Anne-Marie Slaughter’s essay, “Why Women Still Can’t Have it All,” talks about the challenges of working mothers. She makes some good points (workplaces are, in some ways, unnecessarily unfriendly to parents), and some frustrating ones. But one detail in particular stood out for me.

Slaughter worked while her kids were young, but came home from Washington to spend more time with her teenage son: “But I could not stop thinking about my 14-year-old son, who had started eighth grade three weeks earlier and was already resuming what had become his pattern of skipping homework, disrupting classes, failing math, and tuning out any adult who tried to reach him.” Later in the essay, she reiterates the point that teenagers “need” a great deal of parental care: “many peak career opportunities are coinciding precisely with their teenage years, when, experienced parents advise, being available as a parent is just as important as in the first years of a child’s life.”

This seems odd. Infants needing constant care is a universal fact of life. In every human culture, where there are babies, someone‘s job is to watch them. But the idea that a teenager needs as much parental care as a baby does is historically and globally weird.

Among the “professional classes”, there are two assumptions that pretty much everybody makes:

1. In order to have a chance at a financially secure future, teenagers need to do certain things, like get good grades and “stay out of trouble”.

2. Teenagers will not reliably do these things without near-constant adult supervision.

If you believe those claims, and you’re a good parent, you’ll spend as much (or more) time on your kids when they’re teenagers as when they’re small children. That was Slaughter’s paradigm; it was also my parents’. My mother liked to say, “Little children, little problems; big children, big problems.” When you have big children, from this point of view, you have to work really hard to prevent them from making big problems.

The thing is, that’s not a correct outlook. It used to be that getting good grades and staying out of trouble would get a teenager into college, which would set him up for success later on. But if a perfect high school record is worth less in the future, it’ll be less worthwhile for parents to prevent their children from not adhering to the standard “track”.

The future will reward self-reliance and initiative more than parent-aided perfectionism. Teaching children to take care of their own responsibilities, which includes allowing them to fail, will produce teenagers who don’t have to be hovered over to make sure they study or work. I remember feeling a terrible sense of helplessness as a teenager. I couldn’t do anything right, so I had to be bossed and monitored and helped, which seemingly made me even worse at doing things on my own. I may exaggerate — but there was a hint of that screwed-up cycle in my own adolescence, and I saw more than a hint in other families.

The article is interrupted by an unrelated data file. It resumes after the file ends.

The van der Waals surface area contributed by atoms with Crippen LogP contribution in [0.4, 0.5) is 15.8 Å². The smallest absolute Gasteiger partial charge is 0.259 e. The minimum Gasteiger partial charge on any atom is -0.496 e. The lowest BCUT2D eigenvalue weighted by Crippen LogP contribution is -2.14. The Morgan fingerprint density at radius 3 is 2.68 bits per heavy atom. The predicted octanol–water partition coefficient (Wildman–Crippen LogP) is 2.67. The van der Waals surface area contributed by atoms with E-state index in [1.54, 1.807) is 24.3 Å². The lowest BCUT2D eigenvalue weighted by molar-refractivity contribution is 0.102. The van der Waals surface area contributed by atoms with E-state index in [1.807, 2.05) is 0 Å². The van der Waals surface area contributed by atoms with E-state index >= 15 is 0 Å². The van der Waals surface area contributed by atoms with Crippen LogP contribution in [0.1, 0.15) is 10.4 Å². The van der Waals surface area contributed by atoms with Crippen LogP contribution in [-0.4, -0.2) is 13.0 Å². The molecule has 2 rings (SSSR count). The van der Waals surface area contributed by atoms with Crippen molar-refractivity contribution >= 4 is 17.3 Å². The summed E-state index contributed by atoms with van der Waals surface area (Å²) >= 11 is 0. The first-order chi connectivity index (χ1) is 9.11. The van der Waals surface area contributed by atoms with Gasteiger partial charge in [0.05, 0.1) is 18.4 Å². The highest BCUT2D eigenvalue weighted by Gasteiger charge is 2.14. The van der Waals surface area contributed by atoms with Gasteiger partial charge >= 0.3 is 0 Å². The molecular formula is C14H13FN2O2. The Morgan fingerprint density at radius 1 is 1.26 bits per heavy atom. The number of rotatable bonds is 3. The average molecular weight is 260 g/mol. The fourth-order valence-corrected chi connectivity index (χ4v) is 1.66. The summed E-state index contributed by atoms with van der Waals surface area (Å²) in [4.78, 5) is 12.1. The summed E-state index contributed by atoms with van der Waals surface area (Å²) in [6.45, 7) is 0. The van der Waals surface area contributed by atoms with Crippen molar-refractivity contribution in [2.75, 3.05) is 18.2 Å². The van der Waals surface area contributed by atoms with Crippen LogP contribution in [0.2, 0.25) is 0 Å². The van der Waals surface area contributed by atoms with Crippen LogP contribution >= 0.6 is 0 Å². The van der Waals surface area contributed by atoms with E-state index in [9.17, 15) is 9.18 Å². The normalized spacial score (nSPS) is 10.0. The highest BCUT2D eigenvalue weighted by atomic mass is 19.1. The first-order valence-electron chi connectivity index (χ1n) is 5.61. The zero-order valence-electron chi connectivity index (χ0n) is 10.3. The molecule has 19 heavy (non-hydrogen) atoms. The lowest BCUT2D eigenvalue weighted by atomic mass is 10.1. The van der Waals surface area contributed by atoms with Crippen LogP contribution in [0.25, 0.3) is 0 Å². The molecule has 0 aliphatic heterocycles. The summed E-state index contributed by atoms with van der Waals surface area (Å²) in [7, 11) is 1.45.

Something different is possible. Parents shouldn’t have to be held hostage to cleaning up their teenagers’ messes, and teenagers shouldn’t be trapped in a cycle of helplessness and micromanagement. In most of the world, teenagers are adults.

Domestic responsibilities aren’t what they used to be. A “housewife” doesn’t have to spend nearly as much time on cooking and cleaning as she used to, due to labor-saving machines and changing priorities. What’s left is parenting. And accordingly, women are spending less time cooking and cleaning, and more time caring for children.

That extra parenting time is more a choice than an unavoidable necessity — it’s doubtful children who grew up before 1995 were horribly neglected compared to today’s kids. If parents value family time, that’s fine, but if they wish to spend more time at the office, they probably can without too much harm to their kids. If we believe the evidence that genetics and family environment matters more than parenting, then spending too much time grooming kids into the perfect college applicants is unnecessary.

I’m not a parent, but from my perspective, it seems like parents (especially mothers) have made decisions that make parenting much harder and more extensive than it needs to be.

(This is an edited version of a private post by my friend Sarah.)